Teasel time in Virginia and West Virginia

 

IMG_7605.jpg

A white teasel (Dipsacus laciniatus)  photographed near Churchville, Virginia.

 

I have brought rain to Vinegar Hollow in Mustoe, Highland County, Virginia, it seems. For the last two months in Ithaca, NY, we have had almost daily deluges, rains that you can’t see through. I arrived Thursday evening, July 27th, 2017, with drizzle, and it  continued through Saturday morning, amounting to more than a half an inch. I came with Belle the dog and Rex the cat for a writing retreat, to complete crunch-time revisions on my primrose book for Reaktion’s Botanical Series.

 

IMG_7595

White teasels are stately plants.

Technological difficulties soon plagued me. The internet wouldn’t work. A swift intervention by HTC (Highland Telephone Cooperative) gave me a new modem by early afternoon Friday. But then suddenly my cell phone refused to charge.

I do not like my cell phone being dysfunctional even though I cannot use it to call from the hollow, but I can message my children and take photos. I troubleshooted and found a youtube video about charging a cell phone without a charger. I had a cell phone charger, a car charger, and an iPad charger, but each charger kept slipping out. Although the youtube video helped me get the cell phone from 1% to 4% in one minute without a charger, I decided to seek professional help.

IMG_7600

Teasels are “cup” plants, in that the bases of the leaves are perfoliate, encircling  the stem. The “cup”is said to serve a carnivorous function like that of the pitcher plant (insects fall into the water, drown, and their nitrogenous compounds are absorbed by the plant).

 

I hate leaving the hollow once I arrive, but Saturday morning I drove two hours to IphoneRepair in Harrisonburg. The gps took me a new way to Harrisonburg. I turned right off 220 North onto Moyers Gap Road (Route 25) just before Franklin. It went over hill and dale, through twisty valleys and tucked away homesteads, places seldom seen I thought. An indigo bunting flew down to the side of the road on one curve where I had pulled over to investigate a rampant white morning glory that had magenta stripes radiating from the center of the flower. Its coloring was the opposite of flowers of the wild field bindweed (Convolvulus arvensis, one of whose common names is “Devil’s guts”). It could have been a garden escape; unfortunately I could not photograph it.

IMG_7603

I thought at first the gps had a sympathetic sense and didn’t want to subject me to steepness and curves, but it did finally send me over Shenandoah Mountain, which was wrapped in heavy fog and drizzle. It was hard to believe I would find an IphoneRepair shop at the end of this mysterious journey. When I neared Sugar Grove, site of a strange NSA compound,  I found flat bottomland where both sides of the road were flanked with white teasel, tall, abundant, and lovely, almost like armed guards. There had been no teasel on the mountain.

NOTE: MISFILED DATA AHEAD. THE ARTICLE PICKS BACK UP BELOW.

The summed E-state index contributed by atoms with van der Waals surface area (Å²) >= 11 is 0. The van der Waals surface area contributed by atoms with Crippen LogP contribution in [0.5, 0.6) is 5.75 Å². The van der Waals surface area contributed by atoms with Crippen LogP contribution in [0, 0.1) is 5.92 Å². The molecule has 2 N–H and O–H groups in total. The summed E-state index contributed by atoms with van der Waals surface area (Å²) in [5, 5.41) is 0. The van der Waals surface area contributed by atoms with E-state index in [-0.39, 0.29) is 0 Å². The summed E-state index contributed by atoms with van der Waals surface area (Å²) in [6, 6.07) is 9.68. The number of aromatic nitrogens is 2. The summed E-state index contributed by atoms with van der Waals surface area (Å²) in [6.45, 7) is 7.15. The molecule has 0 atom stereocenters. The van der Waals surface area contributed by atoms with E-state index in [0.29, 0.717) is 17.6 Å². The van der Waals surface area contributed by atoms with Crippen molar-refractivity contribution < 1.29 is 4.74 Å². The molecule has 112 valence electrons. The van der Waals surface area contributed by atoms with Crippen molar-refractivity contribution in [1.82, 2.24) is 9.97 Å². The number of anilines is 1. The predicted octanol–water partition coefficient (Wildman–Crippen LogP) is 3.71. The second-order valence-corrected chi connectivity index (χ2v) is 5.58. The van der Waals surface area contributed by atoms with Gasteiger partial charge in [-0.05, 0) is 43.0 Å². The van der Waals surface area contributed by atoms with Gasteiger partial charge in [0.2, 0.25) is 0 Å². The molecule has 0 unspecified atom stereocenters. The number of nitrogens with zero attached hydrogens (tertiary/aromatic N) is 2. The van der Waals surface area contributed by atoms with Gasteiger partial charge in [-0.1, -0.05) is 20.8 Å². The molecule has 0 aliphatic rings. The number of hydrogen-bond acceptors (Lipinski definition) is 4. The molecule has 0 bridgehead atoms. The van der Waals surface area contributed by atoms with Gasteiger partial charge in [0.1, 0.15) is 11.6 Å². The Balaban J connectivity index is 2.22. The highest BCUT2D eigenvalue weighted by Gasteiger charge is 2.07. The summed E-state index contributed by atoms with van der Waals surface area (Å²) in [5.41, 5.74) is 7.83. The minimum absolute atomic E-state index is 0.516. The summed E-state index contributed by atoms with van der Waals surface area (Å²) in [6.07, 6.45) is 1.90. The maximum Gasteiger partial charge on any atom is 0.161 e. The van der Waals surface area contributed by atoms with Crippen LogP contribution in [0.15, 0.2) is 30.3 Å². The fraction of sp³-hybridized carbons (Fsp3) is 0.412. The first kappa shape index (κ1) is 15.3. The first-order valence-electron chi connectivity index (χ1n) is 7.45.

Teasel is a valuable alien species whose spiny flower heads have long been used in carding, a term that can be used to mean aligning raw fibers or raising the nap on woolen fabric, a form of carding.   Teasel heads seem to have been used for both purposes from Medieval days to the present. I remember seeing a few years ago an ad showing a Scandanavian carding machine, which consisted of row upon row of teasel heads on a vertical frame. This teasel card is a replica of one used at La Purisima Mission near Lompoc, California founded in 1787. Franciscan missionaries thought the Native Americans, Pueblos, underdressed and set up carding quotas to supply straightened sheep fibers for making woolen cloth. In Scotland up to 3000 teasel heads were used in gigs to raise the nap in velvet. The website Grow Wild: Flowers for the People has a blog by Claire Bennet, Scotland Partnership Manager and owner of Hook and Teasel, about teasel and carding, where if you scroll down, you will find a photograph showing a teasel carder used at the Knockando Wool Mill, in Speyside Scotland.

IMG_7665

Teasel heads dry quickly right on the plant (lavender teasel, D. sylvestris).

In Harrisonburg the nice young man at iPhone Repair identified with some dismay a hefty bug and other debris in my cell phone charger port. (I don’t think it was a bug, but rather a portion of a locust rail with lichen where I rested my cell phone to photograph some land snails.)

When I returned to Highland County, in Virginia, I noticed that there was no white teasel to be seen along the roadsides, only the lavender teasel, Dipsacus sylvestris. There must be a reason for this sudden change in distribution pattern. D. sylvestris is apparently the main species used for carding; the Latin name is a synonym for D. follonum.

IMG_7620

Lavender teasel (Dipsacus sylvestris) near the livestock market between Monterey and Mustoe, Virginia.

Lavender teasel, also a striking, martial-esque plant, well-defended with spiny projections surrounding the flowering head and elsewhere, though not quite as tall or robust as the white teasel, attracts plentiful butterflies, bees, and beetles.

IMG_7674

At least four insects (notice the three beetles on the lower edge) are working this teasel.

IMG_7618

Graceful, scimitar-shaped bracts surround the floral “head” of teasel (D. sylvestris).

Once back in the hollow on Saturday night, I found the sun. Butterflies and goldfinches were still visiting the thistles at 7:00 pm, glad that the prolonged drenching was over. It was blanket weather for sleeping.

IMG_7672

Teasel in Highland County, VA, near the Jackson River and Lamb Hollow Road.

I woke up to a Sunday morning in the 50s, bright sun, and no technological problems. The writerly problems of revision remained, however. Some of these problems can be technically difficult, like styling endnotes!